I shocked myself by emerging from my shell and sharing a truly personal piece that I have written. The reaction to it was great from my friends that were there. When I stood at the mic I felt like my heart was chilling out somewhere by my toes and even after preforming I felt like my heart my come up out of my mouth. It has been a few hours since I preformed it and I am still nervous about it. I have never done anything this personal in public before. Since it has already been shared with the world, I might as well post it here.

They tell me that twenty two is too young to write
There’s still so much you’ve yet to see
You haven’t been married
You have no kids
What could you possibly have to say?
Twenty two may be too young to write
But me, I’m learning to start living life
You don’t have to read and you don’t have to care
But I have stories that I’m going to share
The story of a scared little girl
In a cold dark world
The story of the preteen who watches her beloved Daddy
Try to end his life
On the same same night her brother pulled out a knife
The story of a ten year old who runs away from home
Only to discover that no one knows
The story of a teenage girl clinging to anyone just to feel loved
I can tell you all about the day I walked through the metal detectors
To find the D, the Y, the K, the E carved into my locker
I can tell you about being a confused teen trying to be perfect yet wanting to love
I can tell you about the outsider in high school
The one who wore long sleeves and  pants in july to hide the wounds
About the college student reflecting on love
About being different in a conservative Christian realm
Where true thoughts are repressed to avoid the backlash
I have stories about being avoided because you’re gay
When you don’t identify yourself that way
But now, now  I have new stories
Stories of acceptance and of welcome
Tales of friends and truly amazing hugs
So yes, I have stories
Stories of pain and oppression
Stories of struggle and self-hate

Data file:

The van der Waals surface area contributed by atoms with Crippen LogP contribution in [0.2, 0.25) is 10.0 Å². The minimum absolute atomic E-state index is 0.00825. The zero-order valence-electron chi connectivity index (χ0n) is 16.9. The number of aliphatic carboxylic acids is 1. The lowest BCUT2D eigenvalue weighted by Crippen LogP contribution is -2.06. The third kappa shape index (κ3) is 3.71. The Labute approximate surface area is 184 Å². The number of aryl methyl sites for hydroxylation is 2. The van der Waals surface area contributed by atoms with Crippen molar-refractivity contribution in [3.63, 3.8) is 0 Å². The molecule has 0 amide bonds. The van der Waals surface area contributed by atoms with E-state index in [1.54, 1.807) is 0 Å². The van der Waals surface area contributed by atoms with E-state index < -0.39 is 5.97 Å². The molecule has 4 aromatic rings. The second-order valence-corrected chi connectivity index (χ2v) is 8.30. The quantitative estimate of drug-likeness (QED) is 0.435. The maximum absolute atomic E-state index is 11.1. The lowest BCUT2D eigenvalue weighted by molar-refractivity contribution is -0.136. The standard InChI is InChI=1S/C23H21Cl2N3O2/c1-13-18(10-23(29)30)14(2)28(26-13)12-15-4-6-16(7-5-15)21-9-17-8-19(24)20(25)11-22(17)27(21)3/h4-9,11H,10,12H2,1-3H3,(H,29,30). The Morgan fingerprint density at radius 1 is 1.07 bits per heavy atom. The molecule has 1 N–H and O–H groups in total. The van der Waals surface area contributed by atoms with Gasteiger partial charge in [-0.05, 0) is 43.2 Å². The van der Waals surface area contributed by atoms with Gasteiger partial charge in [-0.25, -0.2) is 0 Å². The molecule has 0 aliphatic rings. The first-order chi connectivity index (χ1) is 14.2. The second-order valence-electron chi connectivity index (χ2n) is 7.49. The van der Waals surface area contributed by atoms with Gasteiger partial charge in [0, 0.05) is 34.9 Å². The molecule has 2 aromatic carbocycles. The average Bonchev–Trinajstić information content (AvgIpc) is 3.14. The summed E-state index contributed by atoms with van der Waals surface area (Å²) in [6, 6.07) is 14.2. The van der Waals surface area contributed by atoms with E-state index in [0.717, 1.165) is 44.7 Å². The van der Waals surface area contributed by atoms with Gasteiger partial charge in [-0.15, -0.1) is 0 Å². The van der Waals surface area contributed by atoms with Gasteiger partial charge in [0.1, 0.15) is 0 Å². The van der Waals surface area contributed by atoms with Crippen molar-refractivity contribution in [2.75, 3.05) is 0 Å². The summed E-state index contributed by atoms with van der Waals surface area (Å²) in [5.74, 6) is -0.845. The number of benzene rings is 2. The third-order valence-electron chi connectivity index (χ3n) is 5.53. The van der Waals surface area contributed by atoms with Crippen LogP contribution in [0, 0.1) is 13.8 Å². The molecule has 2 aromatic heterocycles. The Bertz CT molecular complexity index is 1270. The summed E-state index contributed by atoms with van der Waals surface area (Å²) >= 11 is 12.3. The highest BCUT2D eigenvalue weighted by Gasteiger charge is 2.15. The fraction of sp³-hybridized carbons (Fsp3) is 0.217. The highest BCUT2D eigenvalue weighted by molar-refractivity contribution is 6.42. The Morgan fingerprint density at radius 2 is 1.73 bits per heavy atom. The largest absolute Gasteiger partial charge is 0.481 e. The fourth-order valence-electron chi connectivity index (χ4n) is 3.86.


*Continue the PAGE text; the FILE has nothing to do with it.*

Stories of acceptance and victory
Stories of growth and love
But of course, They say twenty two is too young to write

Tuesday, October 11, 2011

BGLASS Worship

BGLASS Worship was phenomenal. It was exciting to be a part of such an amazing worship service. We focused on the beatitudes and figuring out our roles as the salt of the earth. We read scripture, we sang and we lit candles. The amazing David Norse preached and his words truly touched me. After the service I told him that I had wished that the 14-year old me had been able to hear it. Heck, he talked about things that the 22-year old me is still fighting to deal with.
I think I truly appreciated that so many people turned out for the BGLASS worship because something like that would not occur in many other settings that I have been in. On top of that, just as the service was starting we saw police cruiser and a fire truck on the quad. I was worried that it would interfere with worship but people came in. The Seminary's President, a few professors and the campus chaplain were in the chapel worshiping with us. It is great to see and truly realize that I am in a welcoming and embracing community.
During the service, as our offering we wrote down what our personal goal is for the year, what we plan on working on, how we plan on showing our light. Personally for me, I want to learn to be more true to myself so that I can figure out how to show my light to others and help them do the same. I love BGLASS

Sunday, October 9, 2011


People laugh when I tell them how much I love seminary. I know it sounds a bit ridiculous but I am literally in love with this place and these people.

 Prior to coming to seminary I think I had an idea of what seminary would be like because of all the time I've spent with friends that were seminarians, and just hanging out at BU's School of Theology and Harvard Divinity School. I pictured seminary as a welcoming place. An accepting a place. A place where theological differences can be brought to the table and discussed in a respectful and meaningful way. More or less, I realize now that I dreamed it would be the polar opposite of my undergraduate experience.

Princeton Theological Seminary, thus far, has far surpassed my expectations. I have met so many amazing people here and I am meeting new people daily. I have found myself a group of friends that allowed me to come into their fold. I have found people that are warm and welcoming, opening and accepting, interesting and loving, intelligent and fun. I have found a community that comes from all kinds of theological backgrounds that are able to come to the table and have frank respectful conversations about where we come from and where we are going.